The 49ers eventually have to make a decision on right tackle Mike McGlinchey’s long-term fit, but using a fifth-year option on him wouldn’t make sense.
The San Francisco 49ers have until May 3 to Stitched San Francisco 49ers Jerseys decide whether or not they want to exercise their fifth-year option on their first-round pick from the 2018 NFL Draft, right tackle Mike McGlinchey.
Both the quick-take reaction and the deeper-look reaction should say the same thing: no.
There are a number of reasons why the Niners have little need to apply the fifth-year option presented to former first-round picks. And while there are a lot of other factors at play here, namely what San Francisco does with one of its high-profile pending free agents, left tackle Trent Williams, placing that option on McGlinchey’s contract doesn’t exactly fill a need.
For starters, there’s the known evidence. As Niners Nation’s Kyle Posey pointed out, a would-be fifth-year option on McGlinchey would cost the 49ers nearly $10.9 million in 2022, and that number would be fully guaranteed. If the Niners were to exercise the option, McGlinchey would subsequently become the sixth highest-paid right tackle in the NFL, according to Over the Cap.
He’s certainly not the sixth-best right tackle in the league right now, so the actual value itself isn’t there.
Then there’s the interpretable evidence. San Francisco knew McGlinchey was far better a run-blocker than a pass-protector, and 2020 was more than enough to suggest this. While it’s far from a perfect evaluatory system, Pro Football Focus‘ breakdown of McGlinchey’s grades in each category — 91.3 in run blocking against 58.3 in pass protection — suggests this.
The fanbase seems awfully divided on McGlinchey, and that’s fine. It’s OK to say he could use some serious improvement in pass protection while remaining confident in him being one of the team’s better run-blockers.
But do the 49ers commit to him with that fifth-year option?
Not when there are other options available.
49ers have other better options with Mike McGlinchey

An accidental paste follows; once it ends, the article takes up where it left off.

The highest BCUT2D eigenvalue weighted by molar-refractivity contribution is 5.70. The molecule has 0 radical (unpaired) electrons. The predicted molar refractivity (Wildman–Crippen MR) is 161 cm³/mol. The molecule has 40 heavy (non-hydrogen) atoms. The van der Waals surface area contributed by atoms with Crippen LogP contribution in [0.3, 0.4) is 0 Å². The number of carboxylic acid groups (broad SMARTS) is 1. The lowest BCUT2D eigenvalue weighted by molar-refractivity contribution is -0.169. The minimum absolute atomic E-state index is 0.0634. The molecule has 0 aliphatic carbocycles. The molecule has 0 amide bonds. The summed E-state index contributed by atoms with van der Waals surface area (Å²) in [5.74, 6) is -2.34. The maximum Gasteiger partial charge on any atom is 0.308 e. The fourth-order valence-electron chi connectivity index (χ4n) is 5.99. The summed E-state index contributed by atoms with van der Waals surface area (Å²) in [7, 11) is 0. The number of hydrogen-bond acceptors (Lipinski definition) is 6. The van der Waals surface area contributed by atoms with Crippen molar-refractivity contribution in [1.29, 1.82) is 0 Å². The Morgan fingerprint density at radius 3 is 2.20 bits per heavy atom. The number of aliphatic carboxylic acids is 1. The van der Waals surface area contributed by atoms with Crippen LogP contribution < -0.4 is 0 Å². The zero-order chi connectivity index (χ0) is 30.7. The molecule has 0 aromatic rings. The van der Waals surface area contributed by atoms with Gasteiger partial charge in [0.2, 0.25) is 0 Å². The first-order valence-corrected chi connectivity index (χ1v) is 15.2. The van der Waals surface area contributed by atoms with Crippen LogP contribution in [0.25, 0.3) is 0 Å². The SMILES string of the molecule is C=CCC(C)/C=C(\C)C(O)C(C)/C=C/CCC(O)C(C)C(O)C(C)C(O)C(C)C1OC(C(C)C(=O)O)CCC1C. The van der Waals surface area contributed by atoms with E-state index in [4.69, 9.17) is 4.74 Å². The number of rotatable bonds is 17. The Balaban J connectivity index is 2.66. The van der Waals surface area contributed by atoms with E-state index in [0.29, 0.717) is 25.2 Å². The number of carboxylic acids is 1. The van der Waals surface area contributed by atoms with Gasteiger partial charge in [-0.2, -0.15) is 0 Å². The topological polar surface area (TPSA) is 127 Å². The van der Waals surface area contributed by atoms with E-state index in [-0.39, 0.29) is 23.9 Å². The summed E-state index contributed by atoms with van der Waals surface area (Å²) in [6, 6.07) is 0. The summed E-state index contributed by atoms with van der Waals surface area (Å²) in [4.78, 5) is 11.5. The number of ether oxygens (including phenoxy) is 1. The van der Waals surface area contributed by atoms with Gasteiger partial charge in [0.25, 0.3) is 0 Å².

Declining a fifth-year option doesn’t automatically mean the Niners let him hit free agency in 2022. Remember, San Francisco declined the same option on left guard Laken Tomlinson after they acquired the former first-round pick from the Detroit Lions back in 2017, only then electing to offer up an extension for Tomlinson instead.
The 49ers could do the same here, as Posey pointed out, extending McGlinchey before the May 3 deadline. This would save $1.7 million in cap space this year, according to OTC, while also getting ahead of likely pay increases for starting tackles once the NFL salary cap bounces back upwards in 2022.
Yet the Niners don’t even have to commit to McGlinchey with an extension if they don’t want to.
The 2021 NFL Draft is tremendously deep with offensive line talent, including a number of high-quality and starting-caliber tackles to be found within the first four rounds. Now with 10 picks in the draft, San Francisco is likely to grab at least one tackle at some point, perhaps as early as No. 12 overall (largely contingent on Williams’ future) or perhaps a solid backup for 2021 with the high-end ceiling of potentially emerging as a starter.
By declining McGlinchey’s option, the 49ers could still give themselves the flexibility to take a “wait and see” approach with the right tackle’s long-term future without having to offer guaranteed money in 2022. Should a rookie end up being just as good a fit on the cheap, the financial aspects would make a lot more sense.
So as the days count down between now and when the Niners have to decide on McGlinchey’s fifth-year option, one should figure the team explores contingency options instead.